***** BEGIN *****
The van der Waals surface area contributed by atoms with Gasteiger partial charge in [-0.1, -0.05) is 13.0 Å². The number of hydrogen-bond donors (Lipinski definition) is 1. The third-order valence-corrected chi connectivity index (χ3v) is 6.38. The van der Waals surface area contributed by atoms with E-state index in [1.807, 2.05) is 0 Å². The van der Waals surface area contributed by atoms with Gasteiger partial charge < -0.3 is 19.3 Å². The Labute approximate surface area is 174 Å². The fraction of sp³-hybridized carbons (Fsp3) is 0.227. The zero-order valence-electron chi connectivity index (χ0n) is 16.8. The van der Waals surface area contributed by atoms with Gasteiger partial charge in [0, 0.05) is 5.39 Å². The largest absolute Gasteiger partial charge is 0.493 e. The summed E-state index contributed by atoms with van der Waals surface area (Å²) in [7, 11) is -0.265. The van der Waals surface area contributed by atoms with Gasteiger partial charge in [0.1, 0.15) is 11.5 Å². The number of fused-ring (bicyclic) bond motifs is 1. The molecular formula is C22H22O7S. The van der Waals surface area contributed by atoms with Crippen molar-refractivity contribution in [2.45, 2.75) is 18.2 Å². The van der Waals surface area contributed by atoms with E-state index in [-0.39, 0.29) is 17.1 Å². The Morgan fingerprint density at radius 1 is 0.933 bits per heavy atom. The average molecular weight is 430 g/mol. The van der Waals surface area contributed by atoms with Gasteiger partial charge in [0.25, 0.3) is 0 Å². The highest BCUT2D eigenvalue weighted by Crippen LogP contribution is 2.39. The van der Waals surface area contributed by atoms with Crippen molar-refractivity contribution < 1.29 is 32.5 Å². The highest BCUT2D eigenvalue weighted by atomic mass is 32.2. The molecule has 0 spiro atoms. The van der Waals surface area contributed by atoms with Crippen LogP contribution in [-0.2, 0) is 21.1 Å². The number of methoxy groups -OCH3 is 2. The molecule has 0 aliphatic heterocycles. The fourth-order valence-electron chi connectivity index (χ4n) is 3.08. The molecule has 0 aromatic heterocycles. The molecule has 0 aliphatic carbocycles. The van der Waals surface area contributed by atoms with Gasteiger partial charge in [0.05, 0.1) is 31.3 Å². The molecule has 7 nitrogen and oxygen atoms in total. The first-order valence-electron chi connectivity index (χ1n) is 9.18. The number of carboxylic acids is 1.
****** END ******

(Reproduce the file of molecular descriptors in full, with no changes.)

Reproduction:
The van der Waals surface area contributed by atoms with Gasteiger partial charge in [-0.1, -0.05) is 13.0 Å². The number of hydrogen-bond donors (Lipinski definition) is 1. The third-order valence-corrected chi connectivity index (χ3v) is 6.38. The van der Waals surface area contributed by atoms with E-state index in [1.807, 2.05) is 0 Å². The van der Waals surface area contributed by atoms with Gasteiger partial charge < -0.3 is 19.3 Å². The Labute approximate surface area is 174 Å². The fraction of sp³-hybridized carbons (Fsp3) is 0.227. The zero-order valence-electron chi connectivity index (χ0n) is 16.8. The van der Waals surface area contributed by atoms with Gasteiger partial charge in [0, 0.05) is 5.39 Å². The largest absolute Gasteiger partial charge is 0.493 e. The summed E-state index contributed by atoms with van der Waals surface area (Å²) in [7, 11) is -0.265. The van der Waals surface area contributed by atoms with Gasteiger partial charge in [0.1, 0.15) is 11.5 Å². The number of fused-ring (bicyclic) bond motifs is 1. The molecular formula is C22H22O7S. The van der Waals surface area contributed by atoms with Crippen molar-refractivity contribution in [2.45, 2.75) is 18.2 Å². The van der Waals surface area contributed by atoms with E-state index in [-0.39, 0.29) is 17.1 Å². The Morgan fingerprint density at radius 1 is 0.933 bits per heavy atom. The average molecular weight is 430 g/mol. The van der Waals surface area contributed by atoms with Gasteiger partial charge in [0.25, 0.3) is 0 Å². The highest BCUT2D eigenvalue weighted by Crippen LogP contribution is 2.39. The van der Waals surface area contributed by atoms with Crippen molar-refractivity contribution < 1.29 is 32.5 Å². The highest BCUT2D eigenvalue weighted by atomic mass is 32.2. The molecule has 0 spiro atoms. The van der Waals surface area contributed by atoms with Crippen LogP contribution in [-0.2, 0) is 21.1 Å². The number of methoxy groups -OCH3 is 2. The molecule has 0 aliphatic heterocycles. The fourth-order valence-electron chi connectivity index (χ4n) is 3.08. The molecule has 0 aromatic heterocycles. The molecule has 0 aliphatic carbocycles. The van der Waals surface area contributed by atoms with Gasteiger partial charge in [0.05, 0.1) is 31.3 Å². The molecule has 7 nitrogen and oxygen atoms in total. The first-order valence-electron chi connectivity index (χ1n) is 9.18. The number of carboxylic acids is 1.